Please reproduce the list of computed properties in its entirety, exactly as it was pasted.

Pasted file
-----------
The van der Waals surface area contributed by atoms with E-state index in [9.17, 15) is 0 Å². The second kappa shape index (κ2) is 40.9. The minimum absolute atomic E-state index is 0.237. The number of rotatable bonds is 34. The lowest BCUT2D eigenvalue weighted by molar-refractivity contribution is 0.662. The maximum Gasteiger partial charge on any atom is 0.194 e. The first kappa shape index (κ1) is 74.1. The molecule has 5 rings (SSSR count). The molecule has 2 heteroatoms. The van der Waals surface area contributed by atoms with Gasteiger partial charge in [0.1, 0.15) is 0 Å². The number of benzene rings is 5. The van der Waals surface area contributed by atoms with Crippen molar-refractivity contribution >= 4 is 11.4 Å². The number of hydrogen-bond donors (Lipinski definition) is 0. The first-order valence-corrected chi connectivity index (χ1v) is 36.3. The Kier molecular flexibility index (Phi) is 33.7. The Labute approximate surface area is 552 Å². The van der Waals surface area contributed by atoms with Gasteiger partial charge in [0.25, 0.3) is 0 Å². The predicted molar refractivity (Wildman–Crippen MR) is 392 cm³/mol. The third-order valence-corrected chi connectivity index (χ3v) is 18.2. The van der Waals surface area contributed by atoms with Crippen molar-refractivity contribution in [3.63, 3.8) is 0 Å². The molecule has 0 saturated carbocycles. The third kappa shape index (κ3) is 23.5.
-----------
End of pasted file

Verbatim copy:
The van der Waals surface area contributed by atoms with E-state index in [9.17, 15) is 0 Å². The second kappa shape index (κ2) is 40.9. The minimum absolute atomic E-state index is 0.237. The number of rotatable bonds is 34. The lowest BCUT2D eigenvalue weighted by molar-refractivity contribution is 0.662. The maximum Gasteiger partial charge on any atom is 0.194 e. The first kappa shape index (κ1) is 74.1. The molecule has 5 rings (SSSR count). The molecule has 2 heteroatoms. The van der Waals surface area contributed by atoms with Gasteiger partial charge in [0.1, 0.15) is 0 Å². The number of benzene rings is 5. The van der Waals surface area contributed by atoms with Crippen molar-refractivity contribution >= 4 is 11.4 Å². The number of hydrogen-bond donors (Lipinski definition) is 0. The first-order valence-corrected chi connectivity index (χ1v) is 36.3. The Kier molecular flexibility index (Phi) is 33.7. The Labute approximate surface area is 552 Å². The van der Waals surface area contributed by atoms with Gasteiger partial charge in [0.25, 0.3) is 0 Å². The predicted molar refractivity (Wildman–Crippen MR) is 392 cm³/mol. The third-order valence-corrected chi connectivity index (χ3v) is 18.2. The van der Waals surface area contributed by atoms with Crippen molar-refractivity contribution in [3.63, 3.8) is 0 Å². The molecule has 0 saturated carbocycles. The third kappa shape index (κ3) is 23.5.